“You damaged my perception of women entirely… I don’t know why you told your friend that I had raped you – maybe because you didn’t want to admit you’d had sex so casually.”
This was written in The Guardian US edition on Saturday in a piece called “a letter to the girl who accused me of rape when I was 15.”
The anonymous letter-writer describes an incident in which he was falsely accused of rape, and concludes: “Rape is an abhorrent crime and every victim should be able to report it. But false accusations of rape are abhorrent too, and the victims too easily forgotten.”
It is very difficult to obtain accurate statistics about false rape accusations. A broad group of comprehensive studies of police departments, districts and universities the world over have continued to place the number at between 2% and 8%, with most emphasising that these are high estimates.
When you consider that the “false accusations” category also includes cases in which victims are so scared by the response to their allegations that they recant them in order to move on, and cases where reports are considered true but cannot be prosecuted due to statue of limitations or lack of evidence, the 2-8% number looks increasingly over-optimistic for the champions of the falsely-accused rapist cause.
Compare this 2-8% figure with the 17% of Australian women over 18 who have been victims of rape, and keep in mind that this number is likely very conservative given the stigma around reporting rape.
Given the story these numbers tell, my question is this: why is the letter-writer given a platform to tell his story when the thousands of victims of rape so rarely are? When he is in such a small minority, why would a national newspaper run his letter and imply that his situation is representative of rape accusations more broadly?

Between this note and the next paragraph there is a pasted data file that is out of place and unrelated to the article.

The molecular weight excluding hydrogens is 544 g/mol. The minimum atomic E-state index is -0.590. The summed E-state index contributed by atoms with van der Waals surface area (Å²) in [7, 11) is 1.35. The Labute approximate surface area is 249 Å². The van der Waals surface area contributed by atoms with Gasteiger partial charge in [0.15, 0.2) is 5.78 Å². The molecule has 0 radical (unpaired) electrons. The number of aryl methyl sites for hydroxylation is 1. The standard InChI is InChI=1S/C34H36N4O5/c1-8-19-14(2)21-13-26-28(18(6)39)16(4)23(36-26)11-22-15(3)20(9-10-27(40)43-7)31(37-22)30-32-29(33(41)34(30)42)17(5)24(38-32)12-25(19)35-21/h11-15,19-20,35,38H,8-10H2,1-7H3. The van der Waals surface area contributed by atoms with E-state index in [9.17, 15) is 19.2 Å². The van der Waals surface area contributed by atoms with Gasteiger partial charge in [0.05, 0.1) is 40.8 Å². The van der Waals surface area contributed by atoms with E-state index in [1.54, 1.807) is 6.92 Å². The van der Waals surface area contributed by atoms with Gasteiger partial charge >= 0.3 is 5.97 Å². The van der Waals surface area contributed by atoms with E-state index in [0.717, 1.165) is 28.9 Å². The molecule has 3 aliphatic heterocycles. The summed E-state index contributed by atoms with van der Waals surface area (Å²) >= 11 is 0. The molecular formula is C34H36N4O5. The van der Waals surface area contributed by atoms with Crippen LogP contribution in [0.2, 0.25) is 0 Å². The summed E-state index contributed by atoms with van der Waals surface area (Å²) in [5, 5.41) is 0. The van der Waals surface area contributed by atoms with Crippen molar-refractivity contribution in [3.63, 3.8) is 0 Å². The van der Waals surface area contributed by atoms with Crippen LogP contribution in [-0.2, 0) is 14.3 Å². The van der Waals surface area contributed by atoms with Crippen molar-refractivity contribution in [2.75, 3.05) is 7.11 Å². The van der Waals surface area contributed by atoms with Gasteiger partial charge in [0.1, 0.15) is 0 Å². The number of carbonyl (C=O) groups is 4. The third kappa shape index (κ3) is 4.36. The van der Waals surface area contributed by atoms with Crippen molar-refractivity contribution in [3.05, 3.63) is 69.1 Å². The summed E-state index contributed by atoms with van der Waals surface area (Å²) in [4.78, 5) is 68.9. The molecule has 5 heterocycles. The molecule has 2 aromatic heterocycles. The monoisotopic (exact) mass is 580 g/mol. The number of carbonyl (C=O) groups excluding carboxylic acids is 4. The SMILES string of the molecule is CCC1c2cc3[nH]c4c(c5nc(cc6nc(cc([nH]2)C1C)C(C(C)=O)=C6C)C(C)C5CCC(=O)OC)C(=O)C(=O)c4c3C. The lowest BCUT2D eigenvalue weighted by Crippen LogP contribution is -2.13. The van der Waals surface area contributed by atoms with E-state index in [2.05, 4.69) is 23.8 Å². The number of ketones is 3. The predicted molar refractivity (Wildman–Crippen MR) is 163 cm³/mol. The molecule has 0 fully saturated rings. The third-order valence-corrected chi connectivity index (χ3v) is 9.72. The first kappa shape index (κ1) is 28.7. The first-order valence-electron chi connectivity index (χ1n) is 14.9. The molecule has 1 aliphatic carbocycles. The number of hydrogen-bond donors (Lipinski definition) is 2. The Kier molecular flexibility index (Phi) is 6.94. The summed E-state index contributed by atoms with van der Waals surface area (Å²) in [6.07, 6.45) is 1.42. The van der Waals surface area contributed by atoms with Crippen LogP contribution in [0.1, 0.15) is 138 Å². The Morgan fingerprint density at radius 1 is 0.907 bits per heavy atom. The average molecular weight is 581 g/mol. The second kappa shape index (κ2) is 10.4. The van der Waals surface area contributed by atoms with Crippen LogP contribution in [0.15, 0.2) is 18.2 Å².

And why has the overwhelming response to The Guardian’s piece been to believe the anonymous letter-writer instead of the victim?
Unfortunately, as we know, this is a courtesy not afforded to most victims of rape. Just last week, the total number of women accusing Bill Cosby of sexual assault rose to 15. So when we have 15 voices against one, thousands of victims against one anonymous letter-writer, why are we asked to believe him and not her?
A common response to this is that our criminal justice system is built upon a presumption of innocence. Of course, this is true, and it is important. But in cases of allegations of rape the construction of “presumption of innocence” is very different – what is our legal system supposed to do when presuming the innocence of the accused necessarily means presuming the “guilt” of the victim?
Whatever the legal implications, giving a national platform to someone who considers himself a victim of a false rape accusation implies that false accusations are more common than they are and reinforces the idea that victims of rape deserve part, if not all, of the blame for their own assault.
Encouraging sympathy for the accused and blame towards the victim is one of the major factors contributing to the ongoing prevalence of rape and impunity of rapists.
The bottom line is this: rape accusations – true and false – will only stop when men in society stop systematically and repeatedly committing rape, and we have a much better chance of making that happen if we don’t champion the voices of the accused at the expense of the victim.